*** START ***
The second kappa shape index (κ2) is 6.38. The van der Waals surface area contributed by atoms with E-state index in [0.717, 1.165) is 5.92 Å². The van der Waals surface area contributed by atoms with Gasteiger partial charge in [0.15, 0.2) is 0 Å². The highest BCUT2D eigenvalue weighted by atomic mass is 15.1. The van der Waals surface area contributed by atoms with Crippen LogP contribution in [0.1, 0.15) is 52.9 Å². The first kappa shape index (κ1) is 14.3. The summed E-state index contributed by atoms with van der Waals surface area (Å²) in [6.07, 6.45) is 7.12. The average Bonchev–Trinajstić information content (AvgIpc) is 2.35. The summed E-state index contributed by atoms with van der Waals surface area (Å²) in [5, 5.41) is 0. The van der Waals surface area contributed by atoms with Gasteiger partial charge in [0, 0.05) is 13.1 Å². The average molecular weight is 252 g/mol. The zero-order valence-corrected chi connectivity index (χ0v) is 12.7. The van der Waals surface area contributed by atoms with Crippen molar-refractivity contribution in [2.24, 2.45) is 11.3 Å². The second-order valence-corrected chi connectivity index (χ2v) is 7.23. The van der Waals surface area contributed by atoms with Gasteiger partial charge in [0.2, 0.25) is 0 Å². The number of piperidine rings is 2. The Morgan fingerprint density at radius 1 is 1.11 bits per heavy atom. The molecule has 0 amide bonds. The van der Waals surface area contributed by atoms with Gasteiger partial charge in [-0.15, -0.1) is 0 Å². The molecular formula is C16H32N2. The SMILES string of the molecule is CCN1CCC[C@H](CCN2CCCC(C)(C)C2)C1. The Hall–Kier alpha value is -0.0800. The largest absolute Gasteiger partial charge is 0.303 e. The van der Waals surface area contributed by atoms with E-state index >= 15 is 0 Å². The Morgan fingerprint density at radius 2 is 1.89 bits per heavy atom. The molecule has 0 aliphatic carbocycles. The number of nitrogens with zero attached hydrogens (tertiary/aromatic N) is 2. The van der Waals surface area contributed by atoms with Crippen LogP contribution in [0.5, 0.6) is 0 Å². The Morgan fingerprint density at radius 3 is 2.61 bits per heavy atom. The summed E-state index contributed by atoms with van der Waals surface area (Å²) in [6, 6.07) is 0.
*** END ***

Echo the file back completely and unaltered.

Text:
The second kappa shape index (κ2) is 6.38. The van der Waals surface area contributed by atoms with E-state index in [0.717, 1.165) is 5.92 Å². The van der Waals surface area contributed by atoms with Gasteiger partial charge in [0.15, 0.2) is 0 Å². The highest BCUT2D eigenvalue weighted by atomic mass is 15.1. The van der Waals surface area contributed by atoms with Crippen LogP contribution in [0.1, 0.15) is 52.9 Å². The first kappa shape index (κ1) is 14.3. The summed E-state index contributed by atoms with van der Waals surface area (Å²) in [6.07, 6.45) is 7.12. The average Bonchev–Trinajstić information content (AvgIpc) is 2.35. The summed E-state index contributed by atoms with van der Waals surface area (Å²) in [5, 5.41) is 0. The van der Waals surface area contributed by atoms with Gasteiger partial charge in [0, 0.05) is 13.1 Å². The average molecular weight is 252 g/mol. The zero-order valence-corrected chi connectivity index (χ0v) is 12.7. The van der Waals surface area contributed by atoms with Crippen molar-refractivity contribution in [2.24, 2.45) is 11.3 Å². The second-order valence-corrected chi connectivity index (χ2v) is 7.23. The van der Waals surface area contributed by atoms with Gasteiger partial charge in [0.2, 0.25) is 0 Å². The number of piperidine rings is 2. The Morgan fingerprint density at radius 1 is 1.11 bits per heavy atom. The molecule has 0 amide bonds. The van der Waals surface area contributed by atoms with Gasteiger partial charge in [-0.15, -0.1) is 0 Å². The molecular formula is C16H32N2. The SMILES string of the molecule is CCN1CCC[C@H](CCN2CCCC(C)(C)C2)C1. The Hall–Kier alpha value is -0.0800. The largest absolute Gasteiger partial charge is 0.303 e. The van der Waals surface area contributed by atoms with E-state index >= 15 is 0 Å². The Morgan fingerprint density at radius 2 is 1.89 bits per heavy atom. The molecule has 0 aliphatic carbocycles. The number of nitrogens with zero attached hydrogens (tertiary/aromatic N) is 2. The van der Waals surface area contributed by atoms with Crippen LogP contribution in [0.5, 0.6) is 0 Å². The Morgan fingerprint density at radius 3 is 2.61 bits per heavy atom. The summed E-state index contributed by atoms with van der Waals surface area (Å²) in [6, 6.07) is 0.